How to deal with the unpredictability of hackers
Things that weren’t easy to predict in 2016:
• The EU Referendum results
• The United States Presidential Election
• The sheer sense of joy you felt when watching Ed Balls Cha Cha Cha to ‘Love Potion No.9’ on Strictly Come Dancing
Things that were slightly more easy to predict in 2016:
• David Attenborough wowing us on cold winter Sunday nights with the return of his Planet Earth series. Never has a baby iguana had more public support.
• Er….no, that’s it. I can’t think of a second. Answers on a postcard please.
If you’d placed a bet at the beginning of the year on the UK leaving the EU, Trump winning the Electoral College vote and Leicester City taking the Premier League top spot; having a Christmas turkey with all the trimmings would take on a whole new meaning for you this year.
Alas, if we’ve learnt anything in 2016, it’s that the words of former New York Yankees baseball player Yogi Berra (“It’s tough to make predictions, especially about the future,”) have never been more true.
Looking at the cyber security landscape, we’ve seen some oddly shaped behaviour by hackers too. It seems experimentation is at the forefront of their plans – and boy, do they have plans. See data breach story 1,2 and 3 in this week’s newspapers.
To give you an example, last week we saw a strain of Ransomware called ‘Popcorn Time’ that not only encrypted the victim’s data, it offered them a conundrum as well. You could either pay up in order for your files to be released, or nominate two other machines to get hit with Ransomware, and if both of those pay out, then you don’t have to.
Here we’re getting into morality levels…if you had a slightly spiteful aspect to your personality and you got hit with this particular type of Ransomware and Trevor from accounts has denied you some budget because you missed the deadline, would you choose to send the malware onto him?
It’s like a much more interesting episode of Deal or no Deal (RIP).
My colleague Graham has a theory on what type of person would be likely to send the attack on – and it’s the very same people who try and jump in the car queue for a certain lane when you’ve been sitting there for 5 minutes, following the DVLA code like the decent human being you are.
I encounter these types of people on the roads every day, so lord help the rest of us if that theory holds up.
Earlier in the Summer, we saw hackers attempting to use Ransomware to take down entire servers, not just endpoints. I guess their thought process was; ‘Why target individuals when you can take down the whole company network in one fell swoop?’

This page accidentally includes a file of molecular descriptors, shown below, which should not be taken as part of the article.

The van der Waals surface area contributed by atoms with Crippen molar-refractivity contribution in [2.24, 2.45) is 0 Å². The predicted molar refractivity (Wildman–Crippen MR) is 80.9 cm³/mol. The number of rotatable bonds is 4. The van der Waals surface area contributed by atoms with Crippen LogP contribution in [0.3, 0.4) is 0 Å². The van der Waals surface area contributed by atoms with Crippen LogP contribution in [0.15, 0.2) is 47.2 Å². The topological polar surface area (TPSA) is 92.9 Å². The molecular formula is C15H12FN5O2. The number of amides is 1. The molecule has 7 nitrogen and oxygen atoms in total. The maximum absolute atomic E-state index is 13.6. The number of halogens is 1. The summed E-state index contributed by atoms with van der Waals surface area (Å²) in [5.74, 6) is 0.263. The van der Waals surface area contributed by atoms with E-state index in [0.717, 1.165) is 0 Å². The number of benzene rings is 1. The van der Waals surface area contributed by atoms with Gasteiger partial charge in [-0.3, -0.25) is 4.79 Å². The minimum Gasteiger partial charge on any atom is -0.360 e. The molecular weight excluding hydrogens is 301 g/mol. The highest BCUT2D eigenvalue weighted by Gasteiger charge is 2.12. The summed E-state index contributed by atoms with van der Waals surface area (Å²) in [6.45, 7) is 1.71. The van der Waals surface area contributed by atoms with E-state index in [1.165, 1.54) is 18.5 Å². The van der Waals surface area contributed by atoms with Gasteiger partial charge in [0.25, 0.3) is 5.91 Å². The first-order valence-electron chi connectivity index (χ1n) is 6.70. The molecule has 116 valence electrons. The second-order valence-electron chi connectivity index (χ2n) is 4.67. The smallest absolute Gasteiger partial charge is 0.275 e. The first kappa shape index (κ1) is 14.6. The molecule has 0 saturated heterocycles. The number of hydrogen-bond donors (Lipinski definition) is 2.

Given that there’s a global shortage of security experts who are trained to meet and deal with hackers on the front line, it’s getting harder and harder to predict hackers’ behaviour by any mortal means. Which means it’s time to bring in the machines (hey that rhymes…)
Cisco’s Managed Threat Defense uses machine learning algorithms and predictive analytics. What that essentially means is that we detect possible threats in real-time with incredibly clever technology, designed to spot weird and, up until now, unpredictable behaviour.
If something just doesn’t look right, it gets immediately escalated to a trained Cisco security investigator in one of our security operations centres (I visited the one in Poland last month and wasn’t even allowed in; so strict are their security policies). They then validate the actuality of the potential threat before partnering with the customer’s team to sort it all out.
The technology also incorporates our Cisco Security solutions such as Cisco Advanced Malware Protection (AMP) and Cisco Cloud Web Security.
What we’re most passionate about is protecting users on and off the network, and helping our customers stay vigilant at all times – not an easy feat for them. Allowing your defenses to rest because you think you’re secure is an excellent way of opening the pathway of unpredictable hackers to step right back in.
Isn’t that how Crazy Horse defeated Custer at the Battle of Little Bighorn? Custer’s scouts told him that there was a ‘gigantic’ army in the valley of the Little Big Horn River. Custer said ‘Poppycock’ and the rest, as they say, is history.
Read more about Cisco’s Managed Threat Defense here.Tags: